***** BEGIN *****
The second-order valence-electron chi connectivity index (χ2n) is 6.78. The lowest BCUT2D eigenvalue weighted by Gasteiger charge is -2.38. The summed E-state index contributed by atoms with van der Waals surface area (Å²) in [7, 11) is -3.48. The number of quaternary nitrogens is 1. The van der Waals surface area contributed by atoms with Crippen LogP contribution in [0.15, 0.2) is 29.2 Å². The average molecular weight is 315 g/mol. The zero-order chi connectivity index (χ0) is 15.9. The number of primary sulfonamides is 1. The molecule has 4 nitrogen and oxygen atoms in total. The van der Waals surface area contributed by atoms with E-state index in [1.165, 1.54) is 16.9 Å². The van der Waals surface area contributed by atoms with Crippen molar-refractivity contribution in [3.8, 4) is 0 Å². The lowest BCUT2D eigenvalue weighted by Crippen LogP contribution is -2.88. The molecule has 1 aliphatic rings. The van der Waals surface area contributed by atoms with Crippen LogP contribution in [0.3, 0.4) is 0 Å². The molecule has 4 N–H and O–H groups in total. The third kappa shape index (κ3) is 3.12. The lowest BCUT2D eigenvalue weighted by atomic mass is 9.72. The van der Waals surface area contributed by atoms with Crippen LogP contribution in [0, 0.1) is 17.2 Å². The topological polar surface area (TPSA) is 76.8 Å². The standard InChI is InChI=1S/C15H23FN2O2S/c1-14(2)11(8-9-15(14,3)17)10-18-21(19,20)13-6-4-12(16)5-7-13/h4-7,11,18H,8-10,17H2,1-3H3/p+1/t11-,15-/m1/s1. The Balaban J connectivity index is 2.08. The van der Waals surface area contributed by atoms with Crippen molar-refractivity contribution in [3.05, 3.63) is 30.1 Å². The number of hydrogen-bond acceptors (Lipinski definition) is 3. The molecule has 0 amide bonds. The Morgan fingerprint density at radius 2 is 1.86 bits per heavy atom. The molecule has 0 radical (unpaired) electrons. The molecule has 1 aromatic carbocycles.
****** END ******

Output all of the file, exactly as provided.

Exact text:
The second-order valence-electron chi connectivity index (χ2n) is 6.78. The lowest BCUT2D eigenvalue weighted by Gasteiger charge is -2.38. The summed E-state index contributed by atoms with van der Waals surface area (Å²) in [7, 11) is -3.48. The number of quaternary nitrogens is 1. The van der Waals surface area contributed by atoms with Crippen LogP contribution in [0.15, 0.2) is 29.2 Å². The average molecular weight is 315 g/mol. The zero-order chi connectivity index (χ0) is 15.9. The number of primary sulfonamides is 1. The molecule has 4 nitrogen and oxygen atoms in total. The van der Waals surface area contributed by atoms with E-state index in [1.165, 1.54) is 16.9 Å². The van der Waals surface area contributed by atoms with Crippen molar-refractivity contribution in [3.8, 4) is 0 Å². The lowest BCUT2D eigenvalue weighted by Crippen LogP contribution is -2.88. The molecule has 1 aliphatic rings. The van der Waals surface area contributed by atoms with Crippen LogP contribution in [0.3, 0.4) is 0 Å². The molecule has 4 N–H and O–H groups in total. The third kappa shape index (κ3) is 3.12. The lowest BCUT2D eigenvalue weighted by atomic mass is 9.72. The van der Waals surface area contributed by atoms with Crippen LogP contribution in [0, 0.1) is 17.2 Å². The topological polar surface area (TPSA) is 76.8 Å². The standard InChI is InChI=1S/C15H23FN2O2S/c1-14(2)11(8-9-15(14,3)17)10-18-21(19,20)13-6-4-12(16)5-7-13/h4-7,11,18H,8-10,17H2,1-3H3/p+1/t11-,15-/m1/s1. The Balaban J connectivity index is 2.08. The van der Waals surface area contributed by atoms with Crippen molar-refractivity contribution in [3.05, 3.63) is 30.1 Å². The number of hydrogen-bond acceptors (Lipinski definition) is 3. The molecule has 0 amide bonds. The Morgan fingerprint density at radius 2 is 1.86 bits per heavy atom. The molecule has 0 radical (unpaired) electrons. The molecule has 1 aromatic carbocycles.